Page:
Woman headed to prison for robbery in drug deal turned deadly
Khadijah Payden-Briggs, center, breaks down in tears with her family looking on as she leaves the courtroom of Judge John M. Durkin of Mahoning County Common Pleas Court.
By John W. Goodwin Jr.
A 19-year-old woman charged with robbery in connection with a drug deal that ended in murder will spend the next four years in prison.
Khadijah Nicole Payden-Briggs of Maplewood Court pleaded guilty to aggravated robbery and a gun specification April 11 in a plea agreement with prosecutors. She appeared for sentencing Thursday before Judge John M. Durkin of Mahoning County Common Pleas Court. Dawn Cantalamessa, an assistant county prosecutor, and defense attorney Paul Conn agreed on a sentence of three years for the robbery charge. There is a mandatory one-year sentence for the gun specification.
Payden-Briggs was charged after police say she negotiated an early February drug deal between 32-year-old Larry Blue and three men from Columbiana County, including 52-year-old David Stokes.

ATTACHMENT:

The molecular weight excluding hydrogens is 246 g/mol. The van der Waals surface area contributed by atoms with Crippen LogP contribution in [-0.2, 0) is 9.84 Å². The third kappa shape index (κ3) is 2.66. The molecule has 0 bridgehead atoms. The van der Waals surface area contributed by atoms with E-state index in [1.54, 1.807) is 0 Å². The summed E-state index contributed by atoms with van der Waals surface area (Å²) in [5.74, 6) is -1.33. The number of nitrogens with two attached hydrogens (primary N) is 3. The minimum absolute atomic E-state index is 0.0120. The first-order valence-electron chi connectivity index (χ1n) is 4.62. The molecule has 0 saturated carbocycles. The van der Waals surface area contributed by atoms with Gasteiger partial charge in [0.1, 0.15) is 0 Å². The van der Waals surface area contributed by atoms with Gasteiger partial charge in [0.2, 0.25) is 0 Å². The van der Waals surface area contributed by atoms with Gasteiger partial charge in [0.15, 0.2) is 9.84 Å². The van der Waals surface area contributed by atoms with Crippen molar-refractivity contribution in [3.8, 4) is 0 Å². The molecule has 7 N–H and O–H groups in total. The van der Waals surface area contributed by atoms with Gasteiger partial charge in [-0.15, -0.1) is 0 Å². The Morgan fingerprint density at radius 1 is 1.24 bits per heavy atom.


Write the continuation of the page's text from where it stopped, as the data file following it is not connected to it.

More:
Stokes went to a housing development on the city’s East Side to meet with Blue. At some point during the transaction, gunfire broke out. Stokes was shot dead in the parking lot of the development. Another man, Matthew Sharp, was wounded.
Blue has been charged with murder and felonious assault. He is being held in the Mahoning County jail on a $1.25 million bond.
Blue is set for trial in September.
Cantalamessa said Payden-Briggs’ plea agreement is contingent upon her truthful testimony in the upcoming trial of Blue. She said the deal is the proper course because Payden-Briggs has no criminal history and can be an asset in the case against Blue.
“She can help detail what [Blue] was planning to do. She did see him with the gun,” said Cantalamessa.
Payden-Briggs offered a tearful apology to the court before her sentencing.
“I want to apologize for my part in what happened,” she said. “All I did was participate in a drug deal that went bad, and I apologize.”
Durkin said police and prosecutors believe that Payden-Briggs did not know someone would be killed in the transaction, hence the plea agreement. The judge, however, said the case poses a bigger question about young people making poor decisions. He said young people need to understand how one poor decision can ruin or end their lives.
Payden-Briggs can ask the court for judicial release after she has served 18 months of her sentence. Prosecutors are not expected to oppose the request.
“You are young enough to still have a chance when you get out [of prison], as hard as this is now. We will discuss that at a later date,” the judge said.